In Ecuador, as in all countries, archaeology and history play fundamental roles in defining national identity. Connecting with the prehistoric and historic pasts gives the modern state legitimacy and power. But the state is not the only actor that lays claim to the country's archaeological patrimony, nor is its official history the only version of the story. Indigenous peoples are increasingly drawing on the past to claim their rights and standing in the modern Ecuadorian state, while the press tries to present a "neutral" version of history that will satisfy its various publics.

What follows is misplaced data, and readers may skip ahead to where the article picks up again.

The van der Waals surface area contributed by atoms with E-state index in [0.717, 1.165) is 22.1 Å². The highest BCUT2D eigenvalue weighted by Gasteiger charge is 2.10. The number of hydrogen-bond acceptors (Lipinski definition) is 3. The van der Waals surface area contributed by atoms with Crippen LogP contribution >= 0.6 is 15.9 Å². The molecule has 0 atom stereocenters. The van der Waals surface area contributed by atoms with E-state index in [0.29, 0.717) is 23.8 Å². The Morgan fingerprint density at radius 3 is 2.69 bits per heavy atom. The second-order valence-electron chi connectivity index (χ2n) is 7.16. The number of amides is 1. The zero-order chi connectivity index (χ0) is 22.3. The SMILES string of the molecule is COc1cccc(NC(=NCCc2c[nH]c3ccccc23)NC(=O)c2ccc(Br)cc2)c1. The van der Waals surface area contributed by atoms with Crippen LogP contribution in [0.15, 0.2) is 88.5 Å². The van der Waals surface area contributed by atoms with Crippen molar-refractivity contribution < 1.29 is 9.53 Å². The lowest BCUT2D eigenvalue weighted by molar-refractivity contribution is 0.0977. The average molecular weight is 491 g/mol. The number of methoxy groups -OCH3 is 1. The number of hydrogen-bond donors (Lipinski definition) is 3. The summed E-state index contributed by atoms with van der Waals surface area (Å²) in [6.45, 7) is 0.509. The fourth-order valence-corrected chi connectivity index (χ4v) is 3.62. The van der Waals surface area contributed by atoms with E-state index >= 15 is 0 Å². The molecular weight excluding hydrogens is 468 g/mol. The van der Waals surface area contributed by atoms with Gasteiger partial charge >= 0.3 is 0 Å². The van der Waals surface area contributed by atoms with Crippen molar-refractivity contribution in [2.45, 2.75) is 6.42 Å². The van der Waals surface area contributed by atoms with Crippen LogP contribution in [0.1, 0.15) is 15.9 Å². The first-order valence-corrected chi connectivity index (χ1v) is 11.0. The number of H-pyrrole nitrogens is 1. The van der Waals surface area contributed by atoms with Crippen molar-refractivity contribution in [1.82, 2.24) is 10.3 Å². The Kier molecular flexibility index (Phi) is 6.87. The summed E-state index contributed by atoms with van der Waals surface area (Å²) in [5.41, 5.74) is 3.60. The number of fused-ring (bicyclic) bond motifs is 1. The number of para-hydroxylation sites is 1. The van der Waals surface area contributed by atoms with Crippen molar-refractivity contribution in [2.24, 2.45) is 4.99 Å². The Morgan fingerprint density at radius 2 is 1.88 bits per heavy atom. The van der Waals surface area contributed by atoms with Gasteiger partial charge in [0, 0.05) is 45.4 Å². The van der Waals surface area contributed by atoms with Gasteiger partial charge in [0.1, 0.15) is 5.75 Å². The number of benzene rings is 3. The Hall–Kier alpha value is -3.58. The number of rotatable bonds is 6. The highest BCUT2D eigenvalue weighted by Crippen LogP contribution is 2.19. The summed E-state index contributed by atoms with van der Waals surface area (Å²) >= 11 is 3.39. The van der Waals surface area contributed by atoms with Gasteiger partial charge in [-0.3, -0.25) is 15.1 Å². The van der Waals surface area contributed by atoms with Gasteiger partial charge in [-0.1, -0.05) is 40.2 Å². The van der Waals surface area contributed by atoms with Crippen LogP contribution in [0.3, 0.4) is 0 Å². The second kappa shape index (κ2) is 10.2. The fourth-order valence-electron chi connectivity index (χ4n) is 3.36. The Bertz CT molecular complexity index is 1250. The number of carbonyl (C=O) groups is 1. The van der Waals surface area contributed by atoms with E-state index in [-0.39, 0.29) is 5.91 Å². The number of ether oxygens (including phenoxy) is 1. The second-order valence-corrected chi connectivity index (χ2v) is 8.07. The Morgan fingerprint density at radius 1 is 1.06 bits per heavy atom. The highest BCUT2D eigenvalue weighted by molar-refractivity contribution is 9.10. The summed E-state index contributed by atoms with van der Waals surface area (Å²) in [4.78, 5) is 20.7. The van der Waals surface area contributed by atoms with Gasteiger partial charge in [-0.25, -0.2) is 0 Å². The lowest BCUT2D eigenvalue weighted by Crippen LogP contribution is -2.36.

This pathfinding book investigates how archaeological knowledge is used for both maintaining and contesting nation-building and state-hegemony in Ecuador. Specifically, Hugo Benavides analyzes how the pre-Hispanic site of Cochasquí has become a source of competing narratives of Native American, Spanish, and Ecuadorian occupations, which serve the differing needs of the nation-state and different national populations at large. He also analyzes the Indian movement itself and the recent controversy over the final resting place for the traditional monolith of San Biritute. Offering a more nuanced view of the production of history than previous studies, Benavides demonstrates how both official and resistance narratives are constantly reproduced and embodied within the nation-state's dominant discourses.